He established his newspaper at what is now Chelan. It was barely a settlement then no city at all, but his newspaper established there once again said that this was to be a major city. Well, the newspaper was not all that influential. There just weren't enough people to be influential except the very earliest internet, if you will, was available. Newspapers had something they called "The Exchange." If you published a newspaper, you sent it of course to the residents in your area.
But, they were not your primary audience. Your primary audience was the other newspapers for as far as you could send yours. So Bret sent his paper to Waterville, to Coulee City, but also to the bigger towns like Spokane Falls and like Seattle and more. In return, he got the news from those communities, and it was from those communities that the people in Chelan had come. So we printed news in tiny bits of their place of origin so they would reduce paper, and so on.
DeWitt C. Britt was; also, it's believed, a recovering alcoholic but he worked, and he was in his prime in his early 40s at Chelan, and he met some very interesting people because Chelan was also the jumping off point for tourists who would go deep into the mountains.
Lake Chelan, he said, was probably over 60 miles long. And while it started in the Chelan community, it ended deep in the heart of the Cascade Mountains where Stephen Barton brother to the famed Clara Barton had decided to risk a railroad.
Barton's dream was a railroad that would go along the shore of Lake Chelan all the way to Stehekin. Stehekin being the Indian word for the way through a mountain pass was there. And Barton believed he could build a railroad through that pass to service the great Puget Sound area and connect the east of the state with the west. While there, at Field's Point, Stephen Barton was visited by his sister Clara.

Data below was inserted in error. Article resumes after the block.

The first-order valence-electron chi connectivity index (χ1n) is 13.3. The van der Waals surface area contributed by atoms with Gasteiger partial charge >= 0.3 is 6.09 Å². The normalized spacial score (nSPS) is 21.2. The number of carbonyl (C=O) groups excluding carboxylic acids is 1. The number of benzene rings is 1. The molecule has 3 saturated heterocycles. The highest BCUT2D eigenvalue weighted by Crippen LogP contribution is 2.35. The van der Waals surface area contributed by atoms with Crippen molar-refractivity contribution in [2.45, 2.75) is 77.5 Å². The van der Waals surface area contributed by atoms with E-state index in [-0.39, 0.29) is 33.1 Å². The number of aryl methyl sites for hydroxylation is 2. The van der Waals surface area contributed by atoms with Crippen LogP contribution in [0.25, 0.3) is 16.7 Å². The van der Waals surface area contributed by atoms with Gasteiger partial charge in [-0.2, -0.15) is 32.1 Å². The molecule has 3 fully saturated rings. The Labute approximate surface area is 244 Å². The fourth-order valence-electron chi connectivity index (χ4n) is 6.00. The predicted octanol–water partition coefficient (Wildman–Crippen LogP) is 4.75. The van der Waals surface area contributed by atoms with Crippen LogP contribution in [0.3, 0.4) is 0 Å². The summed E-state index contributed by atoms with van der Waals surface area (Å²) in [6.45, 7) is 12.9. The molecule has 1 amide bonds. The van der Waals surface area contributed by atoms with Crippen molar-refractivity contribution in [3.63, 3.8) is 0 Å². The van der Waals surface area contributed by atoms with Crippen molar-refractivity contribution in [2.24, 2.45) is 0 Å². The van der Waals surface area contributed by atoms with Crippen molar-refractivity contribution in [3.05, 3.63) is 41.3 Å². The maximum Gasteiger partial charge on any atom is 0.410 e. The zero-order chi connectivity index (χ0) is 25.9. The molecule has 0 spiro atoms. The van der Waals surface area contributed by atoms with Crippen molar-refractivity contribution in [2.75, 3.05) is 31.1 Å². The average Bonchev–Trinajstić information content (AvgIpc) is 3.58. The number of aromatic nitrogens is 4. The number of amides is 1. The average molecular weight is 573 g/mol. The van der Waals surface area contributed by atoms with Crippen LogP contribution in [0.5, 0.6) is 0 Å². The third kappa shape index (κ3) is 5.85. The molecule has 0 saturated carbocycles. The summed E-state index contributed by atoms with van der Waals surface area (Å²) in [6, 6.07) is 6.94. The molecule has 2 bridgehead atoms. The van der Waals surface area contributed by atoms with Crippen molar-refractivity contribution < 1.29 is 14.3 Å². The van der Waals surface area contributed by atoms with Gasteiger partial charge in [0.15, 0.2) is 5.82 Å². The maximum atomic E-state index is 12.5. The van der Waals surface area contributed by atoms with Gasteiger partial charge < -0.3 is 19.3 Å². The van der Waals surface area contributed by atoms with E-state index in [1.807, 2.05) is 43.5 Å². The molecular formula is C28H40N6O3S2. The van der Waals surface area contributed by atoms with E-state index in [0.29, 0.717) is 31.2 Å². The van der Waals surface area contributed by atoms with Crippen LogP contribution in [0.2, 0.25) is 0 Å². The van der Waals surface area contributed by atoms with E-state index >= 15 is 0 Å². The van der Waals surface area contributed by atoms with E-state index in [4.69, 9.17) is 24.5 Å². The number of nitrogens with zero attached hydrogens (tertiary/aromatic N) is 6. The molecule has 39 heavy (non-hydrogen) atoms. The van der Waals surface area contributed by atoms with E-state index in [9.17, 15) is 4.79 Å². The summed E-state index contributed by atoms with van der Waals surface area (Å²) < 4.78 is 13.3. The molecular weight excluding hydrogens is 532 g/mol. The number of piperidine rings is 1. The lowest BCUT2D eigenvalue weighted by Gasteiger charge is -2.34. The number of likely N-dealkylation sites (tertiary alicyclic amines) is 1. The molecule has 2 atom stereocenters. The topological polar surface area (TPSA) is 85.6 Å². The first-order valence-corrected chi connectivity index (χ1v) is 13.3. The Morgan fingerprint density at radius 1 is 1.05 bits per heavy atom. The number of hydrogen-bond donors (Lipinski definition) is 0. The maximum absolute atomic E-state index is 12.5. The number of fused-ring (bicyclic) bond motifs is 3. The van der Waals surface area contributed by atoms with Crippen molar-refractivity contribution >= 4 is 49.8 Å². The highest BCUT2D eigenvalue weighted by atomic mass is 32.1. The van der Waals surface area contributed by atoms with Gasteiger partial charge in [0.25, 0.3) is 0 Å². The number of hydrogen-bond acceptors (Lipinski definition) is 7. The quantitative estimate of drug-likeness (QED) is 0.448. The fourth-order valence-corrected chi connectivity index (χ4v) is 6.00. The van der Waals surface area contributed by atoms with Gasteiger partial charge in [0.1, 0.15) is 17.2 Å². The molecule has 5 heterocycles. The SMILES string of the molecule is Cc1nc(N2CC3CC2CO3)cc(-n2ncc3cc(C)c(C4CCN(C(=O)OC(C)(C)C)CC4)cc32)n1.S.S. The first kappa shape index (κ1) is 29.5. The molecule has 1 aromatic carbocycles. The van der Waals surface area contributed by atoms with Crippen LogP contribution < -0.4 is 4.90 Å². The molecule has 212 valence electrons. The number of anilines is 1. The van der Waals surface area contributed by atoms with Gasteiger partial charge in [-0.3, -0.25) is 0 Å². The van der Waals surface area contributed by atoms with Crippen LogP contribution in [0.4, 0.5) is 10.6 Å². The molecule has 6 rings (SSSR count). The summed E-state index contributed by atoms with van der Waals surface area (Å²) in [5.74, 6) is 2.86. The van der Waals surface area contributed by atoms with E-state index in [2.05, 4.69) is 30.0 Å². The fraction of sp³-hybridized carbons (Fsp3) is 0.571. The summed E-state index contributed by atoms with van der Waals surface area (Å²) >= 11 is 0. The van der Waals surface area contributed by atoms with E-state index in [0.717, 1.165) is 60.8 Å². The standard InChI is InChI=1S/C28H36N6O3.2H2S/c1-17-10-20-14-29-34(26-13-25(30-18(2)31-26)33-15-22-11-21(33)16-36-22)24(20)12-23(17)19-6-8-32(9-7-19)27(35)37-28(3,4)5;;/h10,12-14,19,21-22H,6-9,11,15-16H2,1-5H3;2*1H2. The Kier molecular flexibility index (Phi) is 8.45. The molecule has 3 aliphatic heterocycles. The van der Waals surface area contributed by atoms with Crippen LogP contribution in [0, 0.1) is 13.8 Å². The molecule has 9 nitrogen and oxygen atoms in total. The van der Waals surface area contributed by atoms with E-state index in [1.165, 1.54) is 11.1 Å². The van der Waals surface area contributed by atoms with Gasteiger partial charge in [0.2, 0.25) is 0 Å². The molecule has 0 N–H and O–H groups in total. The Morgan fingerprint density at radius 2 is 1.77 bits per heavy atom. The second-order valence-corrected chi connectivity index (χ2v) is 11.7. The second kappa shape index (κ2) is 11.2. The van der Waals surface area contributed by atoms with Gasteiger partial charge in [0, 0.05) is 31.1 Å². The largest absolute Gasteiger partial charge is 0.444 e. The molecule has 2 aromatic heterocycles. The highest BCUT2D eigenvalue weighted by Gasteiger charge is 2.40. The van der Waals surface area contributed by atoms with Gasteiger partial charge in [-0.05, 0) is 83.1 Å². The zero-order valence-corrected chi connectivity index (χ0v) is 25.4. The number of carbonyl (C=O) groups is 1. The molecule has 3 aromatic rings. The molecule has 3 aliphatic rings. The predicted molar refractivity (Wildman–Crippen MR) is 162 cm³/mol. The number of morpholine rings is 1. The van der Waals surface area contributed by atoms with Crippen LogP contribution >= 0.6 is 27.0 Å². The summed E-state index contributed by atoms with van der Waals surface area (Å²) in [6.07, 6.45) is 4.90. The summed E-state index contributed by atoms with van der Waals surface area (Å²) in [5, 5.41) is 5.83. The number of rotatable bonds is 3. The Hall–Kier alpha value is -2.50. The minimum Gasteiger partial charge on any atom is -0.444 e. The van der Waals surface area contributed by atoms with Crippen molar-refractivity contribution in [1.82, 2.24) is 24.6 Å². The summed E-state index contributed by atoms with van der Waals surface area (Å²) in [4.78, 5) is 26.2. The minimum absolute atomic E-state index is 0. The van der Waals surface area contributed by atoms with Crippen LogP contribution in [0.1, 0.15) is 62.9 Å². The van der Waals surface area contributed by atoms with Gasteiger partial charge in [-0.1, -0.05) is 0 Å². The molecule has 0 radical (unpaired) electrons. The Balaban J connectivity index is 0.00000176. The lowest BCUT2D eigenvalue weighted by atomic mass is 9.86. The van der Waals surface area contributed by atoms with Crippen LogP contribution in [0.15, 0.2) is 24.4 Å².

Clara Barton, she of fame in the American Civil War, who treated soldiers while they were under fire and herself had a bullet pass through the sleeve of her blouse without harming her, but killing the soldier that she was helping.
A lady of great courage, 70 years old in 1892, and a tourist herself, visiting her brother at Field's point where she wrote letters, and in a diary saying that Lake Chelan ... "was a place of unsurpassed beauty." as she put it, and saying that the miners there, who were prospectors looking for gold, were fascinating people. And, that trips into the mountainside by horseback were scenes of amazing glory. In other words, she was a promoter for Lake Chelan, too. Her letters to Eastern financiers from whom she was trying to raise money for the Red Cross were most effective and, brought more and more people to the area. DeWitt C. Britt had been the man to start the fame for the Lake Chelan Valley, aided greatly by letters from Clara Barton herself.
In the next ten years, there would be many come into the valley, some of the fame, but most just hard working mountaineering - hunting to stay alive people, vastly interesting not unlike this gorgeous valley with the same mountains, the same Chelan Butte at one end, and the same towering Cascades at the other is today.